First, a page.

So first up, this kid looks pretty pleased to have gotten the Go Bots Command Center play set under his tree on Christmas morning.  I was a big fan of the Go Bots cartoon, but only ever had two of the action figures….Loco and Dive-Dive.  Now while I wish I had more of the figures, and would have loved the Command Center, I never put it on any of my Christmas lists because it wouldn’t have been very much fun without a lot of the action figures to go along with it.

In the background on his right, someone has gotten some kind of G.I. Joe play set, because we can clearly see the opened box.  I’ve gotta take a few points away from this kid now knowing that he chose to pose with the Go Bots toy when he could have been posing with the G.I. Joe one instead.

I can’t really tell what his brother is holding in the background, but just in front of it is a nice looking piece of gold ribbon, which indicates their Christmas presents were probably well wrapped and made for a very nice presentation.  And I am almost certain, that on the far right of this photo, you can see what is the box of a G.I. Joe Cobra Rattler!

I’m going to go out on a limb here and say that these kids had a pretty damn good Christmas.  A Go Bots play set, and a couple of G.I. Joe toys means a big Christmas morning, regardless of what other loot they may have found.

More Christmas Memories:  Making My Christmas Wish List From the 1986 Sears Wish Book

Man these kids really hit the jackpot!  You can clearly see a buffet of G.I. Joe play sets including the Cobra Rattler, Cobra Vamp, G.I. Joe Wolverine, and the G.I. Joe Dragonfly helicopter!  I don’t see any carded figures in the picture, but one can only assume these kids already have several of those.  I’m sure there was quite a battle fought between the Joes and Cobra later on this Christmas day.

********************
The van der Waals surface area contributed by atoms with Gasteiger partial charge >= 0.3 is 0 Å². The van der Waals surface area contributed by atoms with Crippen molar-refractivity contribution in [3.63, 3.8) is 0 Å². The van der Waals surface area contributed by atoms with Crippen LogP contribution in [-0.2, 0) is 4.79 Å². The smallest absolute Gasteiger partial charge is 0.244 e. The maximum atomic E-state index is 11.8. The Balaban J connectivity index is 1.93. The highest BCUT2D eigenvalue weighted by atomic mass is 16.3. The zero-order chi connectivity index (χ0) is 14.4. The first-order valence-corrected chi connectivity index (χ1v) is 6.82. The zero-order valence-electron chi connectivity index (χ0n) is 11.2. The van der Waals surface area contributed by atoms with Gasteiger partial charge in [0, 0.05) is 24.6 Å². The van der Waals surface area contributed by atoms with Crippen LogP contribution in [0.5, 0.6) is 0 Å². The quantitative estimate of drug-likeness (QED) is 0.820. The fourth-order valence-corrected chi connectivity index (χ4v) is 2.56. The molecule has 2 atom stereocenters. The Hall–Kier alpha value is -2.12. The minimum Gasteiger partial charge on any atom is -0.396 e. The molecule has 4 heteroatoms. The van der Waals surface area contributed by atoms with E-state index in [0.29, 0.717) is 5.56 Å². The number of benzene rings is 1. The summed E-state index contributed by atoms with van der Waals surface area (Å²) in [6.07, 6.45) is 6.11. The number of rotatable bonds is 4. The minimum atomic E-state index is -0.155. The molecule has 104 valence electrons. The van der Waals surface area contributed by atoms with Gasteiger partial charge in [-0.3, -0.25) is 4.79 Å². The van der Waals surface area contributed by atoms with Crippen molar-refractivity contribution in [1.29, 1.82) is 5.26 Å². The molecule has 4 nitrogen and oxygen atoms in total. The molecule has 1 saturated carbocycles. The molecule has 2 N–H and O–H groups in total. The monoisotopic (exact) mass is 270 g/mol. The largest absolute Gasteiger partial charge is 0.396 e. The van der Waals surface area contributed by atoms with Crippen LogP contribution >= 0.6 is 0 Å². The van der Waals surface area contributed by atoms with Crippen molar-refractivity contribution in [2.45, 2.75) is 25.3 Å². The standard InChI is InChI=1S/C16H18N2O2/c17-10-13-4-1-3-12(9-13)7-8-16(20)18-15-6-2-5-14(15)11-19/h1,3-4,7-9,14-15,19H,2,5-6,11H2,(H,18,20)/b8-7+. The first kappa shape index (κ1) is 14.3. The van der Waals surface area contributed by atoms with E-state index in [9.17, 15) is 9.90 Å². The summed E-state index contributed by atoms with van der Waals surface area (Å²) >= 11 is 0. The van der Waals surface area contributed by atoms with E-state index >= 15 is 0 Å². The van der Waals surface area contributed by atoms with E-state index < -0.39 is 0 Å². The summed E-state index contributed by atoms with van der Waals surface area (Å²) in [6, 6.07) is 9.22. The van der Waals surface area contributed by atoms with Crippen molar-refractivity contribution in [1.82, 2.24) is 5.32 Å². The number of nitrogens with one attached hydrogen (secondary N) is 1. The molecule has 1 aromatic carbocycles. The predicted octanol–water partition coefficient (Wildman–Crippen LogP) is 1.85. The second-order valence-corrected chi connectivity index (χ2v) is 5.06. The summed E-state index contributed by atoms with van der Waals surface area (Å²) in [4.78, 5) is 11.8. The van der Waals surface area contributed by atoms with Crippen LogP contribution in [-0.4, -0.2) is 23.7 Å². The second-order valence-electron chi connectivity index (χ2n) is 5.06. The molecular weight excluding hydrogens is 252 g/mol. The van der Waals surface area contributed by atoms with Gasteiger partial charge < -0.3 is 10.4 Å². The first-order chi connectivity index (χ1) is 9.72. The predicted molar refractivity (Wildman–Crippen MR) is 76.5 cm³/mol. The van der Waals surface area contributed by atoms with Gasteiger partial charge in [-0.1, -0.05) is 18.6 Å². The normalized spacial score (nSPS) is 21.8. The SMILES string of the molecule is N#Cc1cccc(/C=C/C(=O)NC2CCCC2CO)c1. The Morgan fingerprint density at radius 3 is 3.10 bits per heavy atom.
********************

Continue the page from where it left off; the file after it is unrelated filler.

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5 Classic Christmas Commercials

Christmas Commercials

Man, what better way to keep getting pumped up for Christmas than watching some old commercials!  No?  You’re not a fan of commercials, are you?  Well, once upon a time I didn’t used to be.  But that was back in the days before Tivo, Netflix, and other streaming services that allow you to skip all the advertising.

These days, I find myself kind of missing commercials.  Not every commercial break, but some old commercials in particular.  It was rare, but sometimes commercials could actually enhance the show you were viewing.  Hang on…hear me out!  I can remember watching the Mickey’s Christmas Carol Special that aired on NBC every year in the mid-late 80’s, and when the commercials that aired were Christmas in nature, it kept the cool Christmas vibe going for my young self.  So these commercials we’re viewing here today get a pass.

Folgers Coffee, “Peter Comes Home for Christmas”
(1986)

I’m not sure why this commercial ever touched me as a kid.  It probably had something to do with the fact that my old man traveled a lot, and there were times he would come in early in the morning like this.  Never at Christmas though.  He was always in town for that.  But whatever the reason, this commercial has continued to resonate with me for all these years since I first saw it air.

I think it really embodies the spirit of Christmas in the form I like to think of it.  Families being together, and enjoying simple things in life like a fresh cup of coffee is endearing to me.  I actually keep this commercial on my Christmas playlist on YouTube to make sure I see every season.